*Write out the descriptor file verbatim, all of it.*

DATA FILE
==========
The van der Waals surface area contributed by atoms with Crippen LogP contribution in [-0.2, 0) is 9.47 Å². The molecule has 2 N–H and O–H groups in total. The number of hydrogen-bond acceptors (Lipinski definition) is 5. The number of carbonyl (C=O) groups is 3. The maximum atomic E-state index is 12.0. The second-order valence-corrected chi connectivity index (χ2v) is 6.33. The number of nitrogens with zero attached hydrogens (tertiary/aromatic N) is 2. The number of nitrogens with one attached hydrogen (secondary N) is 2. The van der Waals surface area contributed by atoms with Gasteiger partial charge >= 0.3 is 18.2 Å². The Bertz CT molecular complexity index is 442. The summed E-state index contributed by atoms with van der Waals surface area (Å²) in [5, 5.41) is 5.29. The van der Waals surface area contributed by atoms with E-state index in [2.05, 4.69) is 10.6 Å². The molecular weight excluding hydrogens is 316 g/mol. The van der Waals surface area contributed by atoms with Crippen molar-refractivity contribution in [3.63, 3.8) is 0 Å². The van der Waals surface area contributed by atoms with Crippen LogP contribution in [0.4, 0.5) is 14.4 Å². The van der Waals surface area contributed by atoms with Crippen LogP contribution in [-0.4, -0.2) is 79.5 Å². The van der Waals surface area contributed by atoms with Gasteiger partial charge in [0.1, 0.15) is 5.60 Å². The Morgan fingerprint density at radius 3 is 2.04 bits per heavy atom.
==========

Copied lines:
The van der Waals surface area contributed by atoms with Crippen LogP contribution in [-0.2, 0) is 9.47 Å². The molecule has 2 N–H and O–H groups in total. The number of hydrogen-bond acceptors (Lipinski definition) is 5. The number of carbonyl (C=O) groups is 3. The maximum atomic E-state index is 12.0. The second-order valence-corrected chi connectivity index (χ2v) is 6.33. The number of nitrogens with zero attached hydrogens (tertiary/aromatic N) is 2. The number of nitrogens with one attached hydrogen (secondary N) is 2. The van der Waals surface area contributed by atoms with Gasteiger partial charge >= 0.3 is 18.2 Å². The Bertz CT molecular complexity index is 442. The summed E-state index contributed by atoms with van der Waals surface area (Å²) in [5, 5.41) is 5.29. The van der Waals surface area contributed by atoms with E-state index in [2.05, 4.69) is 10.6 Å². The molecular weight excluding hydrogens is 316 g/mol. The van der Waals surface area contributed by atoms with Crippen molar-refractivity contribution in [3.63, 3.8) is 0 Å². The van der Waals surface area contributed by atoms with Crippen LogP contribution in [0.4, 0.5) is 14.4 Å². The van der Waals surface area contributed by atoms with Crippen LogP contribution in [-0.4, -0.2) is 79.5 Å². The van der Waals surface area contributed by atoms with Gasteiger partial charge in [0.1, 0.15) is 5.60 Å². The Morgan fingerprint density at radius 3 is 2.04 bits per heavy atom.